by Daniel Ives

About re:Invent 2018

Some people go to re:Invent to collect as many t-shirts, stickers, glowing swords, fidget spinners and socks as they can. Seriously, I've seen people walking around the Expo with multiple bags stuffed full of all the swag they can carry - these guys must come out to Vegas with an empty suitcase!

Not me though; I go to re:Invent to sit in quiet exam rooms, take beta exams, and then write blogs about the experience, making sure not to violate my NDA as I do so.

This year's new exam is the Machine Learning Specialty (or "speciality" as we might call it in the UK).

What is the Machine Learning Specialty Exam like?

I had seventy questions. I assume that the live exam will have fewer. Three hours in duration - again, I assume that the live exam will be 170 minutes in keeping with the other specialty exams.

Content-wise, I noticed an overlap with the Big Data exam in terms of ingest and storage of data, naturally enough - we're using large datasets to learn our models after all.

Also some questions around visualisation. I remember there being a few similar questions in the Big Data beta but I don't know if they made it into the live version. I passed the beta, so why would I sit the live exam??

The exam guide led me to believe... Let me rephrase that... After reading the exam guide, I got the impression that there would be a lot of questions on Amazon ML, not too surprising given the length of time that AWS take to produce a new exam, but there were in fact plenty of questions about SageMaker and even some around combining the two services.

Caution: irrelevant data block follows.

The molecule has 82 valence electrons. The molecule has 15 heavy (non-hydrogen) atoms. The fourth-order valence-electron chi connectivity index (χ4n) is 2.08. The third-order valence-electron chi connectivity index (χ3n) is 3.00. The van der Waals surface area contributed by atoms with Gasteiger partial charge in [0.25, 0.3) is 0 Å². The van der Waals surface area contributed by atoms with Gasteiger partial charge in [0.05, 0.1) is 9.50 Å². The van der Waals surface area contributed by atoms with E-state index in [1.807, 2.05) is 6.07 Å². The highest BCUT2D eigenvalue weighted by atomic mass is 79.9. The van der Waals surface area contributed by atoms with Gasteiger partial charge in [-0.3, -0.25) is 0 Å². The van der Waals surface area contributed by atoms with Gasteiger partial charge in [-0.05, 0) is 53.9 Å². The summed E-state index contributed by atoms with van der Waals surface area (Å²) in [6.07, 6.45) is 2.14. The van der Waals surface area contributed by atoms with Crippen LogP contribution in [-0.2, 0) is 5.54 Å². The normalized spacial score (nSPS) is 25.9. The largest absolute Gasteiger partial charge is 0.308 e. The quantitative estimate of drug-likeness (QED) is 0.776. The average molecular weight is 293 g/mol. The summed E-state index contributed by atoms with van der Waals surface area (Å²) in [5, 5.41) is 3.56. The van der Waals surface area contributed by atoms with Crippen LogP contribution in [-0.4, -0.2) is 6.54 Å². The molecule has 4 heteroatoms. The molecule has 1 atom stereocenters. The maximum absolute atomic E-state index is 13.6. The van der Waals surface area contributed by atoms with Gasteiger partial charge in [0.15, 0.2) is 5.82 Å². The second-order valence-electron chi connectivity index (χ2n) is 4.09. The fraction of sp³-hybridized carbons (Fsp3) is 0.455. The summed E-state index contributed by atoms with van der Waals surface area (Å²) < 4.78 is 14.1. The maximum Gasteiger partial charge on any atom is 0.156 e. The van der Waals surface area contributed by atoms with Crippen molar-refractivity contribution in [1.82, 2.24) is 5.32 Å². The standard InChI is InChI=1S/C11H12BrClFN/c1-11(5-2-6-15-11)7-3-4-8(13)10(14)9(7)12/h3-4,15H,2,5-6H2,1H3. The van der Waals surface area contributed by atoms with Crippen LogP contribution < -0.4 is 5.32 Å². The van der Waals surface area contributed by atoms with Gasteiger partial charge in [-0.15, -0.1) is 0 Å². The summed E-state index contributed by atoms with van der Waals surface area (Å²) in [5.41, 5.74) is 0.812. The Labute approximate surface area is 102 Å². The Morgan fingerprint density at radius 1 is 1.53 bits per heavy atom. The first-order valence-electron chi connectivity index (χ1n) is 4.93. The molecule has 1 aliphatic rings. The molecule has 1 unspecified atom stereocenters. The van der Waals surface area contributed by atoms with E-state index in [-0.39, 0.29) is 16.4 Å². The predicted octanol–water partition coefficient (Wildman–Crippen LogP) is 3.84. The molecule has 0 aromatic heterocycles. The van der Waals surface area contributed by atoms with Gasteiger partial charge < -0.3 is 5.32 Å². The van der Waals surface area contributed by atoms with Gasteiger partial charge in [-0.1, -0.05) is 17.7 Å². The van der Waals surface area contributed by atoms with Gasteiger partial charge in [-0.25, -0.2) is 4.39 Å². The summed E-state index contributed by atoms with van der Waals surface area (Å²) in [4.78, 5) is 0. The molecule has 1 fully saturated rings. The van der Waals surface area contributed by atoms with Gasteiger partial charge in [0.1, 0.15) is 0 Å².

Data preparation questions aplenty - strategies for splitting your data into training and validation sets and lots and lots and lots of questions on which algorithm, activation function, loss function, etc. to use for which use case. Also, not surprisingly, questions around infrastructure and security.

How should AWS users prepare for it?

Like all AWS exams, the exam guide is really important. That guide is the very first thing that AWS produce when they're building a new exam, so every single question can be tied back to it; it's the most important preparation aid of all. Of course Big Data on AWS and Deep Learning on AWS can also help you to prepare, but you'll need to know your SageMaker, Amazon ML and TensorFlow as well, none of which are covered in AWS instructor led training at the time of writing.

Final thoughts

The exam guide says 2 to 5 years' experience with machine learning. I've been working in that area (obviously not exclusively - I wear a lot of different hats in this job) for around 18 months now and honestly, I'm not convinced that I'll have passed it when they finish their number-crunching in "around" 90 days. We'll have to wait and see...